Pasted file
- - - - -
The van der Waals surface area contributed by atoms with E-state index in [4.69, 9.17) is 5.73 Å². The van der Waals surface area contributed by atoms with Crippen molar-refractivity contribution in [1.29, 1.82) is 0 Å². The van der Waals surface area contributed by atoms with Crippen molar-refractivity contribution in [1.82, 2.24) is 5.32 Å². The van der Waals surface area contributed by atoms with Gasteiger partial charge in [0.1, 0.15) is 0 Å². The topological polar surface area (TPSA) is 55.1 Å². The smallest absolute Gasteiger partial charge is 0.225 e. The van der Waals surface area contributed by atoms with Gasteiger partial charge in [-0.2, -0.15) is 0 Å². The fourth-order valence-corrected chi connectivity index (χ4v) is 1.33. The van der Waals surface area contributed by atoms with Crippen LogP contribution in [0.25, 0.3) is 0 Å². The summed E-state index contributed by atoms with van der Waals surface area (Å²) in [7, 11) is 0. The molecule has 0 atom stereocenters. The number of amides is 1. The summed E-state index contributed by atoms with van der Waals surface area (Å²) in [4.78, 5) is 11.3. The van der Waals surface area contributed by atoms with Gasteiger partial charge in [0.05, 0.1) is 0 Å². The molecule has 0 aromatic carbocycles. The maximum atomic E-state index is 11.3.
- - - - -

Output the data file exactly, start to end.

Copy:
The van der Waals surface area contributed by atoms with E-state index in [4.69, 9.17) is 5.73 Å². The van der Waals surface area contributed by atoms with Crippen molar-refractivity contribution in [1.29, 1.82) is 0 Å². The van der Waals surface area contributed by atoms with Crippen molar-refractivity contribution in [1.82, 2.24) is 5.32 Å². The van der Waals surface area contributed by atoms with Gasteiger partial charge in [0.1, 0.15) is 0 Å². The topological polar surface area (TPSA) is 55.1 Å². The smallest absolute Gasteiger partial charge is 0.225 e. The van der Waals surface area contributed by atoms with Gasteiger partial charge in [-0.2, -0.15) is 0 Å². The fourth-order valence-corrected chi connectivity index (χ4v) is 1.33. The van der Waals surface area contributed by atoms with Crippen LogP contribution in [0.25, 0.3) is 0 Å². The summed E-state index contributed by atoms with van der Waals surface area (Å²) in [7, 11) is 0. The molecule has 0 atom stereocenters. The number of amides is 1. The summed E-state index contributed by atoms with van der Waals surface area (Å²) in [4.78, 5) is 11.3. The van der Waals surface area contributed by atoms with Gasteiger partial charge in [0.05, 0.1) is 0 Å². The molecule has 0 aromatic carbocycles. The maximum atomic E-state index is 11.3.